by Steven Hansen and Doug Short
The Consumer Price Index (CPI-U) annual inflation rate grew marginally to 3.9% in September 2011, up from 3.8% in August. This was above Econintersect’s expectations, but core inflation (CPI less food and energy) remained at 2.0%. This (2.0%) is the upper boundary of the Federal Reserves target inflation rate.
There has been some hinting at the Fed that inflationary targets may be flexible at this time with so much economic slack.
First, the rise in the CPI from last month is from the usual suspects – food and oil.
Increases in energy and food indexes were the main cause of the seasonally adjusted all items increase. The gasoline index continued to rise, and indexes for electricity and natural gas increased as well. Broad increases in food indexes also continued in September, with the food at home index rising 0.6 percent for the third month in a row and no major grocery store food group indexes declining.
The index for all items less food and energy increased 0.1 percent in September, its smallest increase since March. The index for apparel declined in September after a series of sharp increases, and the indexes for used cars and recreation turned down as well. The indexes for new vehicles and household furnishings and operations were both flat. The shelter index rose, but posted its smallest increase since April, while the indexes for medical care, airline fares, and tobacco all increased.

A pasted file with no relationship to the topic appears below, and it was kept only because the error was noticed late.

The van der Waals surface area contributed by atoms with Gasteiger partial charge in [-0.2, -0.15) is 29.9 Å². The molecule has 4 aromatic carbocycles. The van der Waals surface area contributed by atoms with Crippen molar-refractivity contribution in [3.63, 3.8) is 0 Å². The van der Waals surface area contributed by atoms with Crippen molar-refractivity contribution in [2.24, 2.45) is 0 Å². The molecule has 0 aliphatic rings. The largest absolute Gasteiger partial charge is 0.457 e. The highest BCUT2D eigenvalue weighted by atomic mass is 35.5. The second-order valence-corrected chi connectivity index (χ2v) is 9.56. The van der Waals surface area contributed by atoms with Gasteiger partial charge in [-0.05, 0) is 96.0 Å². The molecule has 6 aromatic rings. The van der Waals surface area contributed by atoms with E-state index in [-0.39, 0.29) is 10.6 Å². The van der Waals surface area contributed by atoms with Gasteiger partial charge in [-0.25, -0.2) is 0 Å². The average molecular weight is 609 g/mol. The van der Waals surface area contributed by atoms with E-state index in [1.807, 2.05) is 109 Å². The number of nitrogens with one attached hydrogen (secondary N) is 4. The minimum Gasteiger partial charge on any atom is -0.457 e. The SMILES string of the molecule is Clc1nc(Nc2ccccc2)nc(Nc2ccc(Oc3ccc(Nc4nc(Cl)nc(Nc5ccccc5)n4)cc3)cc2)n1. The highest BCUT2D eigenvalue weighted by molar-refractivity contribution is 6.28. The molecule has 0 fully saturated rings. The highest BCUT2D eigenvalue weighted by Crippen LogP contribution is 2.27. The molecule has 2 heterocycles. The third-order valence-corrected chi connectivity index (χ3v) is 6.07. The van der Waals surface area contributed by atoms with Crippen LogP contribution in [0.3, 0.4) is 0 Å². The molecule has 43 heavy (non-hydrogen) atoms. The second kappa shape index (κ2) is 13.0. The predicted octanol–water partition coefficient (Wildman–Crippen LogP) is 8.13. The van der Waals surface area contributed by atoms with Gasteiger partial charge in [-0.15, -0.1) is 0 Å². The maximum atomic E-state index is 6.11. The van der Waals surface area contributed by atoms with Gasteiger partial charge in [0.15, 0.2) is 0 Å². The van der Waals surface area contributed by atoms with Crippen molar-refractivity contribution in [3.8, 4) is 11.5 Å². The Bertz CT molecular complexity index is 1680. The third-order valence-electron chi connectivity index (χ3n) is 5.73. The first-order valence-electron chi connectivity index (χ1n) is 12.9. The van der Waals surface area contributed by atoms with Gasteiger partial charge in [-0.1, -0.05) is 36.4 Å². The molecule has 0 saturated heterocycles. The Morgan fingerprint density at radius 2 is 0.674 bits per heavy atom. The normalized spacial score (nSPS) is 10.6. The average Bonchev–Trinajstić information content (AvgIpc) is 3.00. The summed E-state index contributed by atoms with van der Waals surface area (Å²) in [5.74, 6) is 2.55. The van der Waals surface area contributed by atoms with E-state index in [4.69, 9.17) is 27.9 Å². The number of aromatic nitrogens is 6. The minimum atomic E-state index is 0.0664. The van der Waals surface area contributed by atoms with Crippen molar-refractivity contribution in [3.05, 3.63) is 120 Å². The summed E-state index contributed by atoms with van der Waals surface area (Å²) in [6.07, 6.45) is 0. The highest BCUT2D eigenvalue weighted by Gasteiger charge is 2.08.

The 12-month change in the all items index, which was 3.8 percent in August, edged up to 3.9 percent in September. The 12-month change for all items less food and energy remained at 2.0 percent for the second straight month. The energy index has risen 19.3 percent over the last year, while the food index has increased 4.7 percent.
Yesterday, the Producer Price Index for finished goods (analysis here) rose to 6.9% which is indicative of a CPI around 3.5%.
The Briefing.com consensus forecast was for a month-over-month increase of 0.3%, on target with the 0.3% reported by the BLS. Core CPI month-over-month came in at 0.1%, which was lower than the 0.2% expectation.
Econintersect has analyzed both food and energy showing that food moves synchronously with core. Remember 36% of the CPI is housing based (41% including energy) with 17% food and about 10% of the index is energy related.
The Federal Reserve has argued that energy inflation automatically slows the economy without having to intervene with its monetary policy tools. This is the primary reason the Fed wants to exclude energy from analysis of consumer price increases (the inflation rate).
The next chart is an overlay of Headline CPI and Core CPI (the latter excludes Food and Energy) since 1957. The second chart below gives a close-up of the two since 2000.
On this chart, I’ve highlighted the 1.75% – 2% range, which is generally understood to be the Fed’s target for core inflation. Here we see more easily see the widening spread between headline and core CPI since late 2010, although the headline rate of change has moderated over the past few months.
Both year-over-year headline and core inflation are up. Federal Reserve policy, which focuses on core CPI and especially the core Personal Consumption Expenditures (PCE), will see the latest core CPI, like last month, at the top of the target range.